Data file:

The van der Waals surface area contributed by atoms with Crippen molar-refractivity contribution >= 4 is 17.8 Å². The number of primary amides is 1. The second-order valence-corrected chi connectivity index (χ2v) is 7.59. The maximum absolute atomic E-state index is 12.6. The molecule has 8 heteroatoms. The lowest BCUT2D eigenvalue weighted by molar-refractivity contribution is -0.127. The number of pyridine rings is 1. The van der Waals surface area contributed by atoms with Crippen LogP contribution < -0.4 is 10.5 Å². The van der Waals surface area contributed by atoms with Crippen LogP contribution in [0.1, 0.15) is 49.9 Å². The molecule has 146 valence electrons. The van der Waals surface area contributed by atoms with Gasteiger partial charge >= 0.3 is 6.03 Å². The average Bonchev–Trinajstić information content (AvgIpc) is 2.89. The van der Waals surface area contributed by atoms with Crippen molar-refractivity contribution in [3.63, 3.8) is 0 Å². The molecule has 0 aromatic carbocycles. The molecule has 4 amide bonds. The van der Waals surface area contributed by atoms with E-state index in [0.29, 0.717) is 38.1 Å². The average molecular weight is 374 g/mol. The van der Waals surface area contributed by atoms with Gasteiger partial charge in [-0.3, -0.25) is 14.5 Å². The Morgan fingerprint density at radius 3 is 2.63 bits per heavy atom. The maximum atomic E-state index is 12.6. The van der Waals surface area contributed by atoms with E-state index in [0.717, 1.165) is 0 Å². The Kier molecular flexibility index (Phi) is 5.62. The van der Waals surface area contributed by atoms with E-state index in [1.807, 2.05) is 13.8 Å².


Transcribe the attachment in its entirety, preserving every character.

The van der Waals surface area contributed by atoms with Crippen molar-refractivity contribution >= 4 is 17.8 Å². The number of primary amides is 1. The second-order valence-corrected chi connectivity index (χ2v) is 7.59. The maximum absolute atomic E-state index is 12.6. The molecule has 8 heteroatoms. The lowest BCUT2D eigenvalue weighted by molar-refractivity contribution is -0.127. The number of pyridine rings is 1. The van der Waals surface area contributed by atoms with Crippen LogP contribution < -0.4 is 10.5 Å². The van der Waals surface area contributed by atoms with Crippen LogP contribution in [0.1, 0.15) is 49.9 Å². The molecule has 146 valence electrons. The van der Waals surface area contributed by atoms with Gasteiger partial charge >= 0.3 is 6.03 Å². The average Bonchev–Trinajstić information content (AvgIpc) is 2.89. The van der Waals surface area contributed by atoms with Crippen molar-refractivity contribution in [3.63, 3.8) is 0 Å². The molecule has 0 aromatic carbocycles. The molecule has 4 amide bonds. The van der Waals surface area contributed by atoms with E-state index in [0.29, 0.717) is 38.1 Å². The average molecular weight is 374 g/mol. The van der Waals surface area contributed by atoms with Gasteiger partial charge in [-0.3, -0.25) is 14.5 Å². The Morgan fingerprint density at radius 3 is 2.63 bits per heavy atom. The maximum atomic E-state index is 12.6. The van der Waals surface area contributed by atoms with E-state index in [0.717, 1.165) is 0 Å². The Kier molecular flexibility index (Phi) is 5.62. The van der Waals surface area contributed by atoms with E-state index in [1.807, 2.05) is 13.8 Å².